Barnes M, Freudenberg J, Thompson S, Aronow B, Pavlidis P. (2005) Experimental comparison and cross-validation of the Affymetrix and Illumina gene expression analysis platforms. Nucleic Acids Res. 33:5914-23.
Petersen D, Chandramouli GV, Geoghegan J, Hilburn J, Paarlberg J, Kim CH, Munroe D, Gangi L, Han J, Puri R, Staudt L, Weinstein J, Barrett JC, Green J, Kawasaki ES. (2005) Three microarray platforms: an analysis of their concordance in profiling gene expression. BMC Genomics. 6:63.
Zhu B, Ping G, Shinohara Y, Zhang Y, Baba Y. (2005) Comparison of gene expression measurements from cDNA and 60-mer oligonucleotide microarrays. Genomics. 85:657-65.
de Reynies A, Geromin D, Cayuela JM, Petel F, Dessen P, Sigaux F, Rickman DS. (2006) Comparison of the latest commercial short and long oligonucleotide microarray technologies. BMC Genomics. 7:51.
Wang Y, Barbacioru C, Hyland F, Xiao W, Hunkapiller KL, Blake J, Chan F, Gonzalez C, Zhang L, Samaha RR. (2006) Large scale real-time PCR validation on gene expression measurements from two commercial long-oligonucleotide microarrays. BMC Genomics. 7:59.
So what does a microarray researcher need to do? Think about the biology of your system. What are you trying to investigate? And then verify genes that will improve the knowledge of the system you are studying. If you get PCR primers or antibodies do it in a way that makes those reagent useful for other assays that will help your research. Don’t buy stuff just to validate the microarrays.
However, your first step is to sequence verify the probe on the microarray platform that you found. And consider what it detects; not just perfectly but with some mismatches. You can’t tell the difference between a high concentration of a gene that hybridizes poorly and a low concentration of a gene that hybridizes perfectly. If a probe can detect 5 different things you will need to determine which of the 5 things gave rise to your signal on the array. You can’t just pick one and assume it accounts for everything. Design primers that will account for the different splice variants and the gene family homologs. If you do not do molecular biology analysis you will end up with a lot of results where the microarray data does not match with the PCR or antibody results. The last thing to consider is that there are a lot of ways that a gene can be regulated. Consider changes to the 3 prime untranslated region and the regulation of translation by antisense microRNAs. A transcript can go down when the amount of protein increases. This does not mean that the microarray data does not agree with the downstream assay this means that cells are complex and we have to be careful about our assumptions.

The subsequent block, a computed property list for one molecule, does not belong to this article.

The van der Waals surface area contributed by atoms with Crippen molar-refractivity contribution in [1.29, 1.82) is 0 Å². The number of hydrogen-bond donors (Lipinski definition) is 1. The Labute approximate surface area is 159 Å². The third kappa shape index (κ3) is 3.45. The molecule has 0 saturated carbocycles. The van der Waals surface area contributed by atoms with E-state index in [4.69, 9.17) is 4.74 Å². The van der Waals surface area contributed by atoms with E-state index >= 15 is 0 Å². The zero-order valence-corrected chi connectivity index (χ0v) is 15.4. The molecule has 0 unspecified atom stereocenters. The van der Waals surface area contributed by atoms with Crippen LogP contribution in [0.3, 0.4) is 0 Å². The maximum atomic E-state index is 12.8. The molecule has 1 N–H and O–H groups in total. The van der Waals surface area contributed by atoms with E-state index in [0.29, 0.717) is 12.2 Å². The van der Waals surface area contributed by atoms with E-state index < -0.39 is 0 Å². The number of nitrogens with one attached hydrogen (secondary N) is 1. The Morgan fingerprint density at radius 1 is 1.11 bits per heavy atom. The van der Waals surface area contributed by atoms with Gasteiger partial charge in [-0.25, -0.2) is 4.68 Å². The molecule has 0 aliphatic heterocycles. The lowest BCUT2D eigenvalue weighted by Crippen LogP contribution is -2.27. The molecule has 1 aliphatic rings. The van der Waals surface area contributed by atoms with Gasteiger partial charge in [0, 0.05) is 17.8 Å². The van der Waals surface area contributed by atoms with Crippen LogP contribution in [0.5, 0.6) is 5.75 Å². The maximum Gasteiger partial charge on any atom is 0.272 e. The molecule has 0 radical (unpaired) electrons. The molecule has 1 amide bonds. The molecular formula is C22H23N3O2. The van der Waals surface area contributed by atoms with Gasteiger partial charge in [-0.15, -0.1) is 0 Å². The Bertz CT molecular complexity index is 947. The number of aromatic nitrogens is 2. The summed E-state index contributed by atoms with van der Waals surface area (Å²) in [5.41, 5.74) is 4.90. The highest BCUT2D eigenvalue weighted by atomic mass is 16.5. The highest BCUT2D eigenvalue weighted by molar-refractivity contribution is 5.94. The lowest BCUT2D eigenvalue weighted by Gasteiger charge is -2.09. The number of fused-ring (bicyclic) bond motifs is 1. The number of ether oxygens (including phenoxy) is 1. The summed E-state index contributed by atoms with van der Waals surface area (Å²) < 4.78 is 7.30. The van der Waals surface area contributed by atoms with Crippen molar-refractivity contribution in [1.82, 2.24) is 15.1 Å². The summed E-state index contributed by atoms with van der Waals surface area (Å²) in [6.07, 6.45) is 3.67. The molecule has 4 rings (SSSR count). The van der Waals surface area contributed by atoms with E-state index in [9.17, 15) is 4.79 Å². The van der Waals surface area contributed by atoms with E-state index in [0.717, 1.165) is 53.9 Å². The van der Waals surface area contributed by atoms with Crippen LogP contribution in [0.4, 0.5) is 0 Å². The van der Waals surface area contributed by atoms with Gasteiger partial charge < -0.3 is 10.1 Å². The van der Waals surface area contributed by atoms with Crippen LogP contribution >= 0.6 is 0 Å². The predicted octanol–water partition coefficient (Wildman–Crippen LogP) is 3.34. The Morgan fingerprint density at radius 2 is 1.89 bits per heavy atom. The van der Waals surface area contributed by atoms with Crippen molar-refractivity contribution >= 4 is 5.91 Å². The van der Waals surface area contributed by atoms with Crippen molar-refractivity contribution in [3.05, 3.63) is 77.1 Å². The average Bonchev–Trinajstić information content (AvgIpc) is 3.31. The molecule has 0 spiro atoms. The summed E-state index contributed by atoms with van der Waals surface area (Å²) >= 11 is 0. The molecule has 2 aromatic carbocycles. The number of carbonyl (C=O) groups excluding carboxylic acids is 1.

I agree with what Florida1 says. I didn't believe microarray until I have done it myself. Recently in a microarray experiment, we have identified thousands of up-and down-regulated genes by a treatment. I would say over 95% is reproducible by RT-PCR. The critical part is repeats including biological and technical repeats. Without repeats you can not apply statistical analysis upon which genes should be selected for verification.
i get that microarray's aren't very sensitive, and that it really depends on the competency of the investigator... i'm not doing microarrays (finger's crossed), but data mining at the moment for a lit review.
the problem i've encountered is this:
BRCA1 mutant primary breast cancers have been put through a couple of microarrays, and some genes are upregualted, some down. The gene i'm looking at has been shown in teh past, using FISH, southern, and RTPCR to be amplified and overexpressed. in the microarrays, this gene is shown to be down regulated. i don't know who do believe. i'm siding with the FISH/southern/rtpcr people for the time being, just because they show more than just dots on a piece of paper.
similaraly, my gene of interest is significantly overexpressed in some breast cancer's. microarrays show that it isn't significantly overexpressed.
my gene is also supposed to not be expressed in some cell lines, shown by RT PCR, westerns, and northerns... but in the microarray paper (all of 1), it shows that my gene is actually expressed in these cell lines.
cells are complex, but to have such different results from the same cell line?
going to do microarray experiments. only to screen, nothing more than that.
me too. but i'll be doing my experiment to find out the difference between infected an uninfected cells using illumina's platform. anyone try illumina before? how is it? good or not so good?
I agree with Florida1, totally. I did microarray, Serial analysis of Gene Expression (SAGE), RT-PCR and QRT-PCR with the same RNAs.
The result summary was like this: (unpublished
-Microarray and SAGE senses differential expression of different genes. They rarely contradict with each other(one says up, other says down - ca 3%)
-For some of the genes microarray detected, QPCR approved the result. FOr some other genes coming from SAGE data, qPCR approved the result.
So, in my view, it is totally wrong to give up on microarray data. The thing is to efficiently design the experiment by trying to maximize the biological representativity. So, covering more variability.
Besides, microarray data is being used for some further down high trough put analysis, such as TF binding analysis or molecular cell phenotype analysis (e.g: after this effect, the cells activated PDGF signalling). This type of an high dimensional data, at least now, can not be produced by other methods (too expensive).